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A) Compositional Patterns of Rhythmical Arrangement
Metre and Line
It is customary to begin the exposition of the theory of English versification with the statement that "...there is no established principle of English versification/'Eut this statement may apply to almost any branch of linguistic science. Science in general can live and develop only provided that there are constant disputes on the most crucial issues of the giver; science.
English versification is no exception. We have already discussed some of the most general points of rhythm. This was a necessary introduction to English versification, inasmuch as English verse is mostly based on rhythmical arrangement and rhyme. Both rhythm and rhyme are objective qualities of language and exist outside verse. x But in verse
1 This is the reason that both rhythm and rhyme have been treated in Part III outside the^ chapter on versification.
both have assumed their compositional patterns and, perhaps, due to this, they are commonly associated with verse. The most observable and widely recognized compositional patterns of rhythm making up classical verse are based, on:
1) alternation of stressed and unstressed syllables, x
2) equilinearity, that is, an equal number of syllables in the lines,
3) a natural pause at the end of the line, the line being a more or less complete semantic unit,
4) identity of stanza pattern,
5) established patterns of rhyming.
Less observable, although very apparent in modern versification, are all kinds of deviations from these rules, some of them going so far that classical poetry ceases to be strictly classical and becomes what is called free verse, which in extreme cases borders on prose.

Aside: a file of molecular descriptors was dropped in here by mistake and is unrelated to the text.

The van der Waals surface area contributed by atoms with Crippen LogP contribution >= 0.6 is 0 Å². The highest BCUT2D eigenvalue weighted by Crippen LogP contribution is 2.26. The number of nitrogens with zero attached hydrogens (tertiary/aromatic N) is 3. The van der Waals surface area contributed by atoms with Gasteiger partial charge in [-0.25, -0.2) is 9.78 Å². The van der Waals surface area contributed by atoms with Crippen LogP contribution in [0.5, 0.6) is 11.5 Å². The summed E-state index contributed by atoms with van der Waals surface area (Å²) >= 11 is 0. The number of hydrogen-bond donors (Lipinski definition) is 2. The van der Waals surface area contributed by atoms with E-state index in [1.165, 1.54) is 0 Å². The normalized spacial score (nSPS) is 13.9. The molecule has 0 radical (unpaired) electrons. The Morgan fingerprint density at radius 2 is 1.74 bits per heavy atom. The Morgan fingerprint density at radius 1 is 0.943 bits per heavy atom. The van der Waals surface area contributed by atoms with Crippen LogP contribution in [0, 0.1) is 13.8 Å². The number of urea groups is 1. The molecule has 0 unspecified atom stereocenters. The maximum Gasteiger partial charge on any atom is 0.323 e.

English verse, like all verse, emanated from song. Verse assumes an independent existence only when it tears itself away from song. Then only does it acquire the status of a genuine poetic system, and rhythm, being the substitute for music, assumes a new significance. The unit of measure of poetic rhythm in English versification is not so much of a quantitative as of a qualitative character. The unit of measure in musical rhythm is the time allotted to its reproduction, whereas the unit of measure in English verse rhythm is the quality of the alternating element (stressed or, unstressed). Therefore English versification, like Russian, is called qualitative, in contradistinction to the old Greek verse which, being sung, was essentially quantitative. In classic English verse, quanti-,ty is taken into consideration only when it is a matter of the number of feet in a line. Hence classic English verse is called syl I a bo-tonic. Two parameters are taken into account in defining the measure: the number of syllables (syllabo) and the distribution of stresses (tonic). The nature of the English language with its specific phonetic laws, however, is incompatible with the demand for strict regularity in the alternation of similar units, and hence there are a number of accepted deviations from established metrical schemes which we shall discuss in detail after pointing out the most recognizable English metrical pa ft e r n-s.